Otoscope and hearing aid on audiogram printout

Are you looking into investing in hearing aids?

If so, it can feel intimidating at first. There are countless options available, and the obscure terminology doesn’t help.

That’s why we’re going to make clear the most common and important terms, so when you work with your hearing professional you’ll be well prepared to find the best hearing aid for you.

Hearing loss and testing

High-frequency hearing lossthis is the most commonly encountered type of hearing loss. Patients with high-frequency hearing loss have the most trouble hearing higher frequency sounds, like the sounds of speech.

Sensorineural hearing loss – this form of hearing loss comes about when there is injury to the nerve cells of the inner ear. This is the most common kind of permanent hearing loss triggered by being exposed to loud noise, the aging process, genetics, or other health problems.

Bilateral hearing loss – hearing loss in both ears, which may be symmetrical (the equivalent level of loss in both ears) or asymmetrical (varied levels of loss in each ear). Bilateral hearing loss is ordinarily best treated with two hearing aids.

Audiogram – the graph which provides a visual representation of your hearing exam results. The vertical axis measures decibels (volume) and the horizontal axis measures frequencies (pitch). The hearing consultant captures the lowest decibel level you are able to hear at each frequency. If you require higher volumes to hear higher frequencies, your audiogram will show a sequence of high-frequency hearing loss.

Decibel (dB) – the unit utilized to measure sound level or intensity. Regular conversation registers at approximately 60 decibels, and long-term direct exposure to any sound in excess of 80 decibels could cause irreversible hearing loss. Seeing that the scale is logarithmic, an increase of 6-10 decibels doubles the volume of the sound.

Frequency – represents pitch as measured in hertz. Picture moving up the keys on a piano, from left to right (low-frequency/pitch to high-frequency/pitch).

Threshold of hearing – The lowest decibel level that can be heard at each individual frequency.

Degree of hearing loss – Hearing loss is labeled as mild (26-40 dB loss), moderate (41-55), severe (71-90), or profound (91+).

Tinnitus – a chronic ringing or buzzing in the ears when no external sound is present. Usually a sign of hearing damage or loss.

Hearing aid styles

Digital hearing aid – hearing aids that incorporate a digital microchip, utilized to custom-program the hearing aids to match each person’s distinctive hearing loss.

Hearing aid style – the type of hearing aid defined by its size and location relative to the ear. Core styles include behind-the-ear, in-the-ear, and in-the-canal.

Behind the ear (BTE) hearing aids – the majority of hearing aid parts are contained inside of a case that rests behind the ear, attached to an earmold by a clear plastic tube. Mini-BTE hearing aids are also available.

In the ear (ITE) hearing aids – the hearing aid components are enclosed inside of a case that fits in the outside part of the ear.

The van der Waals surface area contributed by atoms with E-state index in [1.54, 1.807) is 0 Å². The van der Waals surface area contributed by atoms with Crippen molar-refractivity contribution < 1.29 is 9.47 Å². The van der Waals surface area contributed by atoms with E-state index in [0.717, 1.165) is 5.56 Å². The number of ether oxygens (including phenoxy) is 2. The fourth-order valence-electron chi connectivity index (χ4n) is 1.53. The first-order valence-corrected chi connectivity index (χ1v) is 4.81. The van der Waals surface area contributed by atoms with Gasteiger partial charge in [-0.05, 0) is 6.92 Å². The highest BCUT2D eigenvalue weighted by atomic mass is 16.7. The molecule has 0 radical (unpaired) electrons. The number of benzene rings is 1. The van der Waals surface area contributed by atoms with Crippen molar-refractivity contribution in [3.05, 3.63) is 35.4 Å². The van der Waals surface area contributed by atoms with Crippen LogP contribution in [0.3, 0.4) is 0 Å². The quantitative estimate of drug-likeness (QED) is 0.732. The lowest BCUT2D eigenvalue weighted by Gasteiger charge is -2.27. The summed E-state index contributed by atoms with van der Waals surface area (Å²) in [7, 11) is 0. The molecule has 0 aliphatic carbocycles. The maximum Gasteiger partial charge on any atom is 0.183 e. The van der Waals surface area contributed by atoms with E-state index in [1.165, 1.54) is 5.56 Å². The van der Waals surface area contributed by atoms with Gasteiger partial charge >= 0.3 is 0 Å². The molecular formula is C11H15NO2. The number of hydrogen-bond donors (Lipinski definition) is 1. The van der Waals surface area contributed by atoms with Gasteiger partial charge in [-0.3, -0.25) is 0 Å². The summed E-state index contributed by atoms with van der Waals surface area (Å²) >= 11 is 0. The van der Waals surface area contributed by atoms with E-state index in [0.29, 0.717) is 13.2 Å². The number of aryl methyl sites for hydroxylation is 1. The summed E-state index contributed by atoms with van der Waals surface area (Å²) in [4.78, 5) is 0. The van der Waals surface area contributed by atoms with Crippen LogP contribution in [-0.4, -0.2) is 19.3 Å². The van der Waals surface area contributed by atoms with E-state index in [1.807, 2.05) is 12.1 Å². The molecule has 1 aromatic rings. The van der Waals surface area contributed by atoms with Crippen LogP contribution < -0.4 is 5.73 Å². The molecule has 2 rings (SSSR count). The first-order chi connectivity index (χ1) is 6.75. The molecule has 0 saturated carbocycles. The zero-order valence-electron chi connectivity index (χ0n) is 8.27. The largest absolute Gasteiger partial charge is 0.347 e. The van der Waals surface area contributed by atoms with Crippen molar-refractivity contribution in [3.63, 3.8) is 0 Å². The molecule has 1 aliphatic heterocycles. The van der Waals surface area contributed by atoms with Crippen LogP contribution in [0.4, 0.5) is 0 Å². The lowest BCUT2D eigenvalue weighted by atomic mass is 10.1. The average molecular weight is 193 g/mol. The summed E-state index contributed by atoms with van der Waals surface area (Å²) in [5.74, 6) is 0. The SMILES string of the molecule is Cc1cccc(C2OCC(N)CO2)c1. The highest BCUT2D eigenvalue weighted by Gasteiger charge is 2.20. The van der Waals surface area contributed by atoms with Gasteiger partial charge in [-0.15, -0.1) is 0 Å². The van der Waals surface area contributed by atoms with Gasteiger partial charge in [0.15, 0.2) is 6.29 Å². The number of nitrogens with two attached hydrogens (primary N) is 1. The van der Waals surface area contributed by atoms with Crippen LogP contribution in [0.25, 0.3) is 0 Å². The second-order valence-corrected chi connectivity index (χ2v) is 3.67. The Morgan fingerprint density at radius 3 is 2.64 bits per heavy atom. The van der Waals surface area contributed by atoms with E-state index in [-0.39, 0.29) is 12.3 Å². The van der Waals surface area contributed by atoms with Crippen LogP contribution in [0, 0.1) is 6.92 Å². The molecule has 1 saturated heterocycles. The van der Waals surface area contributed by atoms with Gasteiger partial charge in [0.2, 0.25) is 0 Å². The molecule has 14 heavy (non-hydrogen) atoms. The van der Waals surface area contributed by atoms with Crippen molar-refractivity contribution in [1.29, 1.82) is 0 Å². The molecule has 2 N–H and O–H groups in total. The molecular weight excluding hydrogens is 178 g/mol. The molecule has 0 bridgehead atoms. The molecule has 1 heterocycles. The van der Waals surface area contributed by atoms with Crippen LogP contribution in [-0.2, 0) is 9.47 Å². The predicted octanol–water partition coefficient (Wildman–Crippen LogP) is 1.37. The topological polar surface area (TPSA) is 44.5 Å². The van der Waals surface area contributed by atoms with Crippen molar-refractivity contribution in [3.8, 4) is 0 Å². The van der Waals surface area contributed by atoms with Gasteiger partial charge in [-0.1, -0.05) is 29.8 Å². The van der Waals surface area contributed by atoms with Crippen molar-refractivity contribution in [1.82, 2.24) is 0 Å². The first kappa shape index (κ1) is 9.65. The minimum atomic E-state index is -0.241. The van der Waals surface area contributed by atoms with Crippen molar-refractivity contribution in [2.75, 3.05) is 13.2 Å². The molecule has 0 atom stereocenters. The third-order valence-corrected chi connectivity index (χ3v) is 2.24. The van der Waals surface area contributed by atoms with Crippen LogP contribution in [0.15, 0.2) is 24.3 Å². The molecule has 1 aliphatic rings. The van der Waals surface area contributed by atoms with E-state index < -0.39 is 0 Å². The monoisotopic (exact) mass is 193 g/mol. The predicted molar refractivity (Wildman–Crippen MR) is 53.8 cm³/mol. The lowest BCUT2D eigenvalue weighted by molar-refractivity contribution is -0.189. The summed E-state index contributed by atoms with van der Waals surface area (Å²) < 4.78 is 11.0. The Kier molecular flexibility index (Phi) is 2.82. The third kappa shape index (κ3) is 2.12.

In the canal (ITC) hearing aids – the hearing aid components are enclosed in a case that fits inside of the ear canal. Completely-in-the-canal (CIC) hearing aids are also available that are practically invisible when worn.

Hearing aid parts

Earmold – a piece of plastic, acrylic, or other soft material that is formed to the curves of the patient’s ears, used for the fitting of hearing aids.

Microphone – the hearing aid part that picks up sound in the environment and converts the sound waves into an electrical signal.

Digital signal processor – a special microprocessor within the hearing aid that can manipulate and enhance sound.

Amplifier – the part of the hearing aid that increases the volume of sound.

Speaker – the hearing aid component that supplies the magnified sound to the ear.

Wireless antenna – available in specific hearing aids, allowing for wireless connection to compatible equipment such as mobile phones and music players.

Hearing aid advanced features

Variable programming – hearing aid programming that allows the user to adjust sound settings according to the environment (e.g. at home versus in a chaotic restaurant).

Directional microphones – microphones that can focus on sound originating from a specific location while minimizing background noise.

Telecoils – a coil located within the hearing aid that allows it to connect to wireless signals emanating from telephones, assistive listening devices, and hearing loops installed in public venues.

Noise reduction – functionality that helps the hearing aid to distinguish speech sounds from background noise, which results in the augmentation of speech and the inhibition of distracting noise.

Bluetooth technology – enables the hearing aid to communicate wirelessly with a number of devices, including smartphones, computers, audio players, and other compatible products.

Not sure which features you need, or which you could live without? Let us help you find the best hearing aid for your distinct needs. Call us today!

The site information is for educational and informational purposes only and does not constitute medical advice. To receive personalized advice or treatment, schedule an appointment.

Main Line Audiology Consultants, PC